This chapter starts to challenge the narrative introduced in chapters 1 and
2, and establishes the central relation within Prevent between security and
temporality. It argues that Prevent represents a novel ambition for the
state: early intervention into processes of becoming violent. It thus
intervenes within conditions of uncertainty, in that it is not certain
whether such an individual would go on to participate in violence or any
other illegal act. Engaging with the emergent academic literature in this
area, the chapter argues that such intervention necessarily acts within
conditions of uncertainty. This in turn requires discursive and
institutional mechanisms that make such a threat knowable and actionable.
The term preclusive is introduced here as a general term that emphasises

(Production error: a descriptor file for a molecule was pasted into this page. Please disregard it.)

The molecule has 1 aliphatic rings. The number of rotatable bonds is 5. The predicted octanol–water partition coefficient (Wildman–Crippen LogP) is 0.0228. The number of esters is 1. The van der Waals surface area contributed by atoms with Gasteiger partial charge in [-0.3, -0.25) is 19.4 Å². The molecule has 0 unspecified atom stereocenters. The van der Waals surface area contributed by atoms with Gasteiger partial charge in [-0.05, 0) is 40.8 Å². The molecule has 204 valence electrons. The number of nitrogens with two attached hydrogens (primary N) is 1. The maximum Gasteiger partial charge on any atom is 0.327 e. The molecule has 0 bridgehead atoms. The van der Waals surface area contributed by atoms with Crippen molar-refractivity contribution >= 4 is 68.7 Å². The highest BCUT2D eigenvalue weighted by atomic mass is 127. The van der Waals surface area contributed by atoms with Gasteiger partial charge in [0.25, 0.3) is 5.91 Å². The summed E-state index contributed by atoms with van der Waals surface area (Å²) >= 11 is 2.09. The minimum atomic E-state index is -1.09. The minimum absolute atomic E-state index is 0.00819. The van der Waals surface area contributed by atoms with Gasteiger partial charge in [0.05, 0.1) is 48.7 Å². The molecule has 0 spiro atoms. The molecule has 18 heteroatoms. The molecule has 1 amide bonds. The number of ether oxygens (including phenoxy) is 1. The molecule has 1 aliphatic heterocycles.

this relation between security and temporality, making clear that all acts
of securing are necessarily productive of a future threat they then
preclusively act on to mediate. The chapter then demonstrates how the
concept of radicalisation fulfils this function for Prevent, identifying
potential future violence in the present.
This chapter explores the reasons for the state of surprise, sketching them out from the starting point of the significant impact of the collapse of the USSR on Western understandings of Russia. It also explores the practical ramifications for the decline of Russia as a political priority on the wider political stage. The chapter outlines some of the problems of the current mainstream discussion of Russia, which is drowning in a discourse of speculation and rumour, 'Putinology' and historical analogies. Despite the dominance of transitological/regime question approach and the perceived eccentricity of Kremlinology, for many it has remained a truism of Russian political life that the final decisions are made behind the closed doors of the Kremlin. In fact, the collapse of the USSR has had serious ramifications for the study of Russia in the West, resulting in a major reassessment of Soviet studies, often bitter and acrimonious.